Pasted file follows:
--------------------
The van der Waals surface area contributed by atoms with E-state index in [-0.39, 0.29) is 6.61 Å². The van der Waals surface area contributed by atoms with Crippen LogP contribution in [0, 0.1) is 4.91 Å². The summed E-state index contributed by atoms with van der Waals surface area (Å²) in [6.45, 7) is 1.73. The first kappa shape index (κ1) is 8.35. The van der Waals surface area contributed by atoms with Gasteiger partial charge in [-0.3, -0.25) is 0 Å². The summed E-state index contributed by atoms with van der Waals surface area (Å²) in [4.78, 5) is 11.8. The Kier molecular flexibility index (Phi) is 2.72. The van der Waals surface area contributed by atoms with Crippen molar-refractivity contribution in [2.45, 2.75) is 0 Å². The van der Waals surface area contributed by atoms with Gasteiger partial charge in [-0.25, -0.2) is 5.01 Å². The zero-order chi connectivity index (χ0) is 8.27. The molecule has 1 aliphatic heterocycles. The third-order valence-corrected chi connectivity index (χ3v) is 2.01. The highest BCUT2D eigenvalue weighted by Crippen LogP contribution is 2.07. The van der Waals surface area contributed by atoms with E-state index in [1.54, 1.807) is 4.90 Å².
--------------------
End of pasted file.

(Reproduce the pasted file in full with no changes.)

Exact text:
The van der Waals surface area contributed by atoms with E-state index in [-0.39, 0.29) is 6.61 Å². The van der Waals surface area contributed by atoms with Crippen LogP contribution in [0, 0.1) is 4.91 Å². The summed E-state index contributed by atoms with van der Waals surface area (Å²) in [6.45, 7) is 1.73. The first kappa shape index (κ1) is 8.35. The van der Waals surface area contributed by atoms with Gasteiger partial charge in [-0.3, -0.25) is 0 Å². The summed E-state index contributed by atoms with van der Waals surface area (Å²) in [4.78, 5) is 11.8. The Kier molecular flexibility index (Phi) is 2.72. The van der Waals surface area contributed by atoms with Crippen molar-refractivity contribution in [2.45, 2.75) is 0 Å². The van der Waals surface area contributed by atoms with Gasteiger partial charge in [-0.25, -0.2) is 5.01 Å². The zero-order chi connectivity index (χ0) is 8.27. The molecule has 1 aliphatic heterocycles. The third-order valence-corrected chi connectivity index (χ3v) is 2.01. The highest BCUT2D eigenvalue weighted by Crippen LogP contribution is 2.07. The van der Waals surface area contributed by atoms with E-state index in [1.54, 1.807) is 4.90 Å².